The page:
In an ideal world, it wouldn’t be necessary to worry about explosive atmospheres. Unfortunately, plant environments are far from ideal, with most process plants being about 80% Class I, Div. 2 (Zone 2) and another 10% Class I Div. 1 (Zone 1), so some protection is the norm. This is one constraint faced by network designers.
If we could install all the required wireless network access points in unclassified areas, things would continue to be easy. Unfortunately, this isn’t the case, and we need to place access points anywhere they’re required—unless, of course, we wish to spend significant effort with corresponding impact to system complexity by forcing the design to fit the area classifications. This is constraint two.
Consistent with our bias toward running one cable to every device with Power over Ethernet (PoE), defined in the 802.3af/at specifications, we’d prefer to go that route if feasible. The most common PoE today is based on IEEE 802.3af and 802.3at, which is backwards compatible with 802.3af. IEEE 802.2af provides power up to 15 watts per port, and 802.3at provides up to 25 watts per port to support higher-powered devices. The standards divide PoE devices into five classes based on the maximum average power available at powered device: Class 0 is 13.0 W, Class 1 is 3.84 W, Class 2 is 6.49 W, Class 3 is 13.0 W and Class 4 is 25.5 W.
Another reason for using PoE is to assure reliable power to the access point: PoE can be sourced from the interface room on the same UPS as the control system, rather than field-powered at a local panel. Power sourced from field panels is more susceptible to interruption and quality issues such as surges. Partially in response to this and similar demands, UPS units are now available for Class I, Div. 2 (Zone 2). These units add complexity to design and maintenance, and because they’re field-mounted, are likely to have lower reliability than equipment in a clean interface room environment. Constraint three.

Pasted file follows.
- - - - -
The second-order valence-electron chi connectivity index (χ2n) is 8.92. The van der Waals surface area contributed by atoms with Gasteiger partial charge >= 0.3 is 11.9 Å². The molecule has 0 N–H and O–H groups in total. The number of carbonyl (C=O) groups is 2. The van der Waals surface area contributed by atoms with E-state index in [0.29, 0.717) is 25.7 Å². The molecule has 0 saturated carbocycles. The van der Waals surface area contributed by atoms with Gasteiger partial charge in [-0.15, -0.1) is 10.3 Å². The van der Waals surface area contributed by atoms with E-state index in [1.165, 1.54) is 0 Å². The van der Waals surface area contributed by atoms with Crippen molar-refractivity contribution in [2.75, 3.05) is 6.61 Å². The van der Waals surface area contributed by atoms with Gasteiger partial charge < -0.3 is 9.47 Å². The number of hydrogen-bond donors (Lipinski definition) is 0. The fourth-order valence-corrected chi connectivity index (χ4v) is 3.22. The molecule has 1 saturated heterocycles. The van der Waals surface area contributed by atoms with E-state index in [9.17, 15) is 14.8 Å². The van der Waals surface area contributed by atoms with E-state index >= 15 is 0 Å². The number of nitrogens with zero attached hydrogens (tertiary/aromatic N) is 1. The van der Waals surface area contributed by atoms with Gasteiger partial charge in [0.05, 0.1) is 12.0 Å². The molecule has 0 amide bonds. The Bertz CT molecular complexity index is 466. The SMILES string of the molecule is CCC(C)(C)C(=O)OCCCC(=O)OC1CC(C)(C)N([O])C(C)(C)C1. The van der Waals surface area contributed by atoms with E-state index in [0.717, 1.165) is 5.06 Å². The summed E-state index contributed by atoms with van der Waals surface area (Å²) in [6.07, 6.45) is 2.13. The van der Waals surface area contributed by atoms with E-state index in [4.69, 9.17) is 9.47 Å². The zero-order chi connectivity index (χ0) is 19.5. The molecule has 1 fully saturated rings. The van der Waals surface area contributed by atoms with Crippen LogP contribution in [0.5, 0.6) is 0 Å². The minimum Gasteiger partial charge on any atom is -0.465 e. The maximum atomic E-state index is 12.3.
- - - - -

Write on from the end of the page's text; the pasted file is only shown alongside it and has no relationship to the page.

Normally, at three strikes you’re out. In this case, we still have options. Because explosion-proof enclosures are metal, the “box” also works well as a Faraday cage, keeping radio signals out. Manufacturers have developed antenna arrangements that transition from the safe environment inside the enclosure to the outside to capture signals, so explosion-proof remains one choice we can use.
This configuration of safe area inside the enclosure with the other side exposed to the explosive atmosphere is similar to galvanic isolation, where one side of the isolation barrier is intrinsically safe, while the other side is unclassified. Galvanic isolators are often used in pairs, with equipment between the isolators considered equivalent to intrinsically safe (IS).
Some manufacturers make galvanic isolators designed for PoE installations that manage power on the CAT 5/6 cable, so if something happens on the cable to cause an arc or spark, the result won’t cause an explosion.
Ideally, the full system would be suitable for deployment and maintenance in any classified area, which means an IS system. The definition of IS is: amount of energy that can be released in the hazardous area in the event of fault is voltage/power-limited to less than 30 V and less than 4 Watts.
At least one manufacturer has developed a fully IS Ethernet solution with a range of products, and also offers an IS interface to third parties for incorporation into their equipment with a maximum 12-VDC output. The company’s offerings are 200 mA at 10.9 VDC-Ex ia IIB (Class I, Div. 1, Groups C, D) output and 400 mA at 11.8 VDC-Ex ib IIB (Group B) output, and include IS PoE network devices.
Unfortunately, the above IS solutions are manufacturer-specific, which means you must purchase all the elements of the solution from the same supplier. This may not be a problem since most organizations tend to limit the number of suppliers used in their facilities.